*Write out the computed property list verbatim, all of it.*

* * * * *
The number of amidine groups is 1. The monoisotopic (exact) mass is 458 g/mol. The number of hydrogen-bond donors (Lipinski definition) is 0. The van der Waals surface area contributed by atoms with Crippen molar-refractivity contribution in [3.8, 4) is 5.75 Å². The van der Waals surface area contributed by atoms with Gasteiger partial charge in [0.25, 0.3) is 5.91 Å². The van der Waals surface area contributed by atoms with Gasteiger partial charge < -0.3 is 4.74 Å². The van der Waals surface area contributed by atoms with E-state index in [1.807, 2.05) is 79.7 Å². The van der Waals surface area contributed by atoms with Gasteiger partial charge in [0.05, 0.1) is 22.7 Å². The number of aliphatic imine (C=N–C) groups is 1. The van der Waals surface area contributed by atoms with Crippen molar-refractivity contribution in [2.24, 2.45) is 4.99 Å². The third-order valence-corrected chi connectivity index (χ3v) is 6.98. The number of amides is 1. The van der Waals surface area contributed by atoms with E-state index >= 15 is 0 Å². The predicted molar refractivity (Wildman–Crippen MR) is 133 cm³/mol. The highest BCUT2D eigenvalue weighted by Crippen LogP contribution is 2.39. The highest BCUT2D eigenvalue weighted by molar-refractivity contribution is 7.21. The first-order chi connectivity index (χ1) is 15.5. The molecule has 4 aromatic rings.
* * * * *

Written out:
The number of amidine groups is 1. The monoisotopic (exact) mass is 458 g/mol. The number of hydrogen-bond donors (Lipinski definition) is 0. The van der Waals surface area contributed by atoms with Crippen molar-refractivity contribution in [3.8, 4) is 5.75 Å². The van der Waals surface area contributed by atoms with Gasteiger partial charge in [0.25, 0.3) is 5.91 Å². The van der Waals surface area contributed by atoms with Gasteiger partial charge < -0.3 is 4.74 Å². The van der Waals surface area contributed by atoms with E-state index in [1.807, 2.05) is 79.7 Å². The van der Waals surface area contributed by atoms with Gasteiger partial charge in [0.05, 0.1) is 22.7 Å². The number of aliphatic imine (C=N–C) groups is 1. The van der Waals surface area contributed by atoms with Crippen molar-refractivity contribution in [2.24, 2.45) is 4.99 Å². The third-order valence-corrected chi connectivity index (χ3v) is 6.98. The number of amides is 1. The van der Waals surface area contributed by atoms with E-state index >= 15 is 0 Å². The predicted molar refractivity (Wildman–Crippen MR) is 133 cm³/mol. The highest BCUT2D eigenvalue weighted by Crippen LogP contribution is 2.39. The highest BCUT2D eigenvalue weighted by molar-refractivity contribution is 7.21. The first-order chi connectivity index (χ1) is 15.5. The molecule has 4 aromatic rings.